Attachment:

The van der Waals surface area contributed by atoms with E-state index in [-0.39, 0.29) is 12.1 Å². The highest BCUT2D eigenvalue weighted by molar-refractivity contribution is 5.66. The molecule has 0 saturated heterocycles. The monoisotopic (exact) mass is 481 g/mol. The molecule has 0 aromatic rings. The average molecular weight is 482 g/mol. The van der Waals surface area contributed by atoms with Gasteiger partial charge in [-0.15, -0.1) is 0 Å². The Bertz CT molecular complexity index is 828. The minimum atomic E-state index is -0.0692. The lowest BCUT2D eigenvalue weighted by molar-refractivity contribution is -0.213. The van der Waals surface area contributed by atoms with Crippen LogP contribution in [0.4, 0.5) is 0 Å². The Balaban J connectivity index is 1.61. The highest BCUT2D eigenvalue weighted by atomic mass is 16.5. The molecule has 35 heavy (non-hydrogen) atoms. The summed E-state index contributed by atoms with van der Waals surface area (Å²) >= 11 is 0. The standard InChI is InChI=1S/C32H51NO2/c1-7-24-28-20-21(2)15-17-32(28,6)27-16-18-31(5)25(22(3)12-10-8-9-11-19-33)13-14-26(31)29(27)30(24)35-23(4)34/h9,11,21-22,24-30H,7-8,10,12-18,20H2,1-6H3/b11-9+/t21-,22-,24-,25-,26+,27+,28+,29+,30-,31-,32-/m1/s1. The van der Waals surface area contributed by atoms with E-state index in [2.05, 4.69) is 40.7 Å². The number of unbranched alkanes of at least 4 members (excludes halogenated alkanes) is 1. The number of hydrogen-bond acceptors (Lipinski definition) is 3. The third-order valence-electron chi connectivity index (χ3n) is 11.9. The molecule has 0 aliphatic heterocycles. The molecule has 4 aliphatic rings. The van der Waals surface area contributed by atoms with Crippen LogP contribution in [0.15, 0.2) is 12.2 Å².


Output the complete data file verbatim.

The van der Waals surface area contributed by atoms with E-state index in [-0.39, 0.29) is 12.1 Å². The highest BCUT2D eigenvalue weighted by molar-refractivity contribution is 5.66. The molecule has 0 saturated heterocycles. The monoisotopic (exact) mass is 481 g/mol. The molecule has 0 aromatic rings. The average molecular weight is 482 g/mol. The van der Waals surface area contributed by atoms with Gasteiger partial charge in [-0.15, -0.1) is 0 Å². The Bertz CT molecular complexity index is 828. The minimum atomic E-state index is -0.0692. The lowest BCUT2D eigenvalue weighted by molar-refractivity contribution is -0.213. The van der Waals surface area contributed by atoms with Crippen LogP contribution in [0.4, 0.5) is 0 Å². The Balaban J connectivity index is 1.61. The highest BCUT2D eigenvalue weighted by atomic mass is 16.5. The molecule has 35 heavy (non-hydrogen) atoms. The summed E-state index contributed by atoms with van der Waals surface area (Å²) >= 11 is 0. The standard InChI is InChI=1S/C32H51NO2/c1-7-24-28-20-21(2)15-17-32(28,6)27-16-18-31(5)25(22(3)12-10-8-9-11-19-33)13-14-26(31)29(27)30(24)35-23(4)34/h9,11,21-22,24-30H,7-8,10,12-18,20H2,1-6H3/b11-9+/t21-,22-,24-,25-,26+,27+,28+,29+,30-,31-,32-/m1/s1. The van der Waals surface area contributed by atoms with E-state index in [2.05, 4.69) is 40.7 Å². The number of unbranched alkanes of at least 4 members (excludes halogenated alkanes) is 1. The number of hydrogen-bond acceptors (Lipinski definition) is 3. The third-order valence-electron chi connectivity index (χ3n) is 11.9. The molecule has 0 aliphatic heterocycles. The molecule has 4 aliphatic rings. The van der Waals surface area contributed by atoms with Crippen LogP contribution in [0.15, 0.2) is 12.2 Å².